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Revealed: how to play the tax-free Isa rules to your advantage

Find out our five top tips for making the most of your Isa

Revealed: how to play the tax-free Isa rules to your advantage

While cash Isas have fallen out of favour, average rates have hit a three-year high. We explain how to maximise your Isa allowance before the tax year ends on 5 April, including how to juggle flexible Isas with high-interest current accounts to get the best of both worlds.

Before the introduction of the personal savings allowance in April 2016, cash Isas were a no-brainer. But when we surveyed 8,794 Which? members about their finances in February 2019, only half of those with a cash Isa said they’ve paid into their account this tax year.

With interest from ordinary savings tax-free up to £1,000 per year, or £500 for higher-rate taxpayers, most savers no longer need an Isa to lower their tax bill.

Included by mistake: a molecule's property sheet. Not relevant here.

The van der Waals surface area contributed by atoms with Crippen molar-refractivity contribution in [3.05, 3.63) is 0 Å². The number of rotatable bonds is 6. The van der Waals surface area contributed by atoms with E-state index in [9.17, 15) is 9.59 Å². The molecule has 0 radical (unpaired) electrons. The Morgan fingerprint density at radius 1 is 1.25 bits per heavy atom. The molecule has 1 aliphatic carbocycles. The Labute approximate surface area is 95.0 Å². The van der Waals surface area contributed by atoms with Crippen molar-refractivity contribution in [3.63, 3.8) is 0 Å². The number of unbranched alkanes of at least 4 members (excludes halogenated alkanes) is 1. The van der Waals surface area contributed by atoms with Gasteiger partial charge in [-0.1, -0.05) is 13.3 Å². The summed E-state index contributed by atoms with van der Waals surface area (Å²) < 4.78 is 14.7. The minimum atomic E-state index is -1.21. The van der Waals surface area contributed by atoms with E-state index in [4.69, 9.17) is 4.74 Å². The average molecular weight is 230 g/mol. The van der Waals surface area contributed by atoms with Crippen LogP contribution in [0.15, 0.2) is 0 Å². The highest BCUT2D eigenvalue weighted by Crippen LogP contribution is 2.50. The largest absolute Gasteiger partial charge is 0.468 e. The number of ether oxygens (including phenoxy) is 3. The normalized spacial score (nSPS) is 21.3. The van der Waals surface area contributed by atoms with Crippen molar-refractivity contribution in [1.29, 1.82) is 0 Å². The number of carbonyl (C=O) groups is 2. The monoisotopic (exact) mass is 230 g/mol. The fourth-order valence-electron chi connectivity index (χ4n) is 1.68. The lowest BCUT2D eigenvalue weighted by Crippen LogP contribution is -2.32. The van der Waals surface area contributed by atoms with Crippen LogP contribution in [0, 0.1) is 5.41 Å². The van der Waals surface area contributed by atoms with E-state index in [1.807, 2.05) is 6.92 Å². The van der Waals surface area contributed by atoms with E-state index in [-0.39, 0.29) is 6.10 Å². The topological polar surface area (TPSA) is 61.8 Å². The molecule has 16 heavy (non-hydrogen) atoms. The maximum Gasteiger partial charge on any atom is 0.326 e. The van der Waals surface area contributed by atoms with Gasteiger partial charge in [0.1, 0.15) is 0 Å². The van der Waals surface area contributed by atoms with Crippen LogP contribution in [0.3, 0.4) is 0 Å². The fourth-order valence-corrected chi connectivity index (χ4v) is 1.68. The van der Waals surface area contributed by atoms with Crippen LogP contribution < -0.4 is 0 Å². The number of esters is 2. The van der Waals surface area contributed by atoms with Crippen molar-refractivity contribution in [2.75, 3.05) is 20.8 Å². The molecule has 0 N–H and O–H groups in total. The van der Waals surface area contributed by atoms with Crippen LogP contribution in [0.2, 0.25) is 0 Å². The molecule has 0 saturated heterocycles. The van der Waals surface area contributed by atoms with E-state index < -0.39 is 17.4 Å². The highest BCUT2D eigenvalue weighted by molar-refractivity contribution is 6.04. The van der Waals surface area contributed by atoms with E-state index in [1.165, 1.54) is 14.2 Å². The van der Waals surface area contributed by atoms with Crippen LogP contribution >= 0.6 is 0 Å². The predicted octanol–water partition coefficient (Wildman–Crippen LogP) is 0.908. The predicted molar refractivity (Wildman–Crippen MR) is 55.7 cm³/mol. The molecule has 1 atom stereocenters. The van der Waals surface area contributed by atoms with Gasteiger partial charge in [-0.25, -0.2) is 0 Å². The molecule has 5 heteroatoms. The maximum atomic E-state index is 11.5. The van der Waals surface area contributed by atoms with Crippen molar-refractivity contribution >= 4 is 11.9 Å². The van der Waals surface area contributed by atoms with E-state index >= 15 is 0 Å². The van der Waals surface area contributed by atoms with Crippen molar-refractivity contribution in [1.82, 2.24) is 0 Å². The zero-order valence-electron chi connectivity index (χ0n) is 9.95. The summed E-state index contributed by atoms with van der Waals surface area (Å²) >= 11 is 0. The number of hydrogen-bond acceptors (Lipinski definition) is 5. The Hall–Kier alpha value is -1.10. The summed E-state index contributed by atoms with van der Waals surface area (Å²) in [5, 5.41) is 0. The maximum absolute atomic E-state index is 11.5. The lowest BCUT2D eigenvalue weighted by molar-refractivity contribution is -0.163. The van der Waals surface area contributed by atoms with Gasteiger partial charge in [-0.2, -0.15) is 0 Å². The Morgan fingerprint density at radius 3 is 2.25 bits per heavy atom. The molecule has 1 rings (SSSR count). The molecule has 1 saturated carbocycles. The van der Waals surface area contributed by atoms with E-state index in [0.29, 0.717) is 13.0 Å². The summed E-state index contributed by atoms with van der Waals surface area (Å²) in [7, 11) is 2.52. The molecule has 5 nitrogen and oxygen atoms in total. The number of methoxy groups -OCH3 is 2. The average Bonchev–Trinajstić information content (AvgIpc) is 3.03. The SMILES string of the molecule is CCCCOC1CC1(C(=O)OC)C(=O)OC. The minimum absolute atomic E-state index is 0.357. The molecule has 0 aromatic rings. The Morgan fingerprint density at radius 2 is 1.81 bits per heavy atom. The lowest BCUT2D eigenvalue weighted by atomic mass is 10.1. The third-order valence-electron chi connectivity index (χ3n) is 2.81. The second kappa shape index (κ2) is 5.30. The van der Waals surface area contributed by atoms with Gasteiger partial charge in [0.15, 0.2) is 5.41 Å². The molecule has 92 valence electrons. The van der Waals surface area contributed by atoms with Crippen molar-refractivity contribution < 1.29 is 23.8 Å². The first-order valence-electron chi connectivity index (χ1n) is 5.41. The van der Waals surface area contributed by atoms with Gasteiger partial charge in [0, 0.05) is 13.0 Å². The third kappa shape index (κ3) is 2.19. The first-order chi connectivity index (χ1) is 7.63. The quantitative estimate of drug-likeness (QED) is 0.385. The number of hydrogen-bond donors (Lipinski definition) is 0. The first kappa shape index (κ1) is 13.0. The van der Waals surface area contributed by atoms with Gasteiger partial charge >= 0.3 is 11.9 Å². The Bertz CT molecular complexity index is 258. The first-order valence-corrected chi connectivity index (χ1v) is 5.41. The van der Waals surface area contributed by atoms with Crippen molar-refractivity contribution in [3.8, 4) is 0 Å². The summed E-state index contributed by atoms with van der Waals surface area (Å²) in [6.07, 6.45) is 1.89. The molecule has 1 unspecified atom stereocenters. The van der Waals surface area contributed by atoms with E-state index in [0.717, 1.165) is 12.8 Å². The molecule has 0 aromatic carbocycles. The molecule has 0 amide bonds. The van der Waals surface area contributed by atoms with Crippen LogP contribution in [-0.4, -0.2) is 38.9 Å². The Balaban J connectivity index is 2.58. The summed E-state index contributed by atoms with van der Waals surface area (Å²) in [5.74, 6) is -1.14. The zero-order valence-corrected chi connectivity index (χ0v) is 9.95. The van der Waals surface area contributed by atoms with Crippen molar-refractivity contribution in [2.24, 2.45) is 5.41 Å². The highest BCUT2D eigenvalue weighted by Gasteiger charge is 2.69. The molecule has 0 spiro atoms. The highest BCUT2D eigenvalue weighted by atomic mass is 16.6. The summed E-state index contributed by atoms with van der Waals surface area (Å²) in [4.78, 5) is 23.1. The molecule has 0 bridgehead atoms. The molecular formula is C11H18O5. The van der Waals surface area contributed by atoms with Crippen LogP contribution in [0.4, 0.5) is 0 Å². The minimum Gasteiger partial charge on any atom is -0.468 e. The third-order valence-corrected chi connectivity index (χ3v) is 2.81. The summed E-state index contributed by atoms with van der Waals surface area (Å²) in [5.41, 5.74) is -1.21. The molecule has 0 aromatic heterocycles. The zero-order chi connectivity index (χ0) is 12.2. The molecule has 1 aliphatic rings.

Simply plumping for the best rates should be your priority – but here we explain our top tips for using the Isa rules to get the most benefit out of your savings.

Use up your Isa allowance before the deadline

If you don’t use your Isa allowance by 5 April 2019, you lose it.

That may not be much of a concern unless you have significant savings, as the annual allowance is currently £20,000.

However, interest rates have started to rise and the personal savings allowance may seem less generous over time, particularly if you’re a higher rate taxpayer, with half the allowance and double the income tax to pay.

For example, £22,750 saved in the BLME one-year fix paying 2.20%, would earn £500 in annual interest, meaning an Isa would be the only way for a higher-rate taxpayer to avoid paying 40% income tax on any excess savings.

Future-proof your savings

Cash Isas remain free of tax no matter how much they grow. This means you can use the Isa wrapper to future-proof your money in case regulations or economic circumstances change, including scenarios like:

  • interest rates go back to pre-financial crisis levels.
  • you move up a tax bracket.
  • the personal savings allowance is cut.
  • you want to move into stocks and shares.
  • you want to pass on your Isa after your death.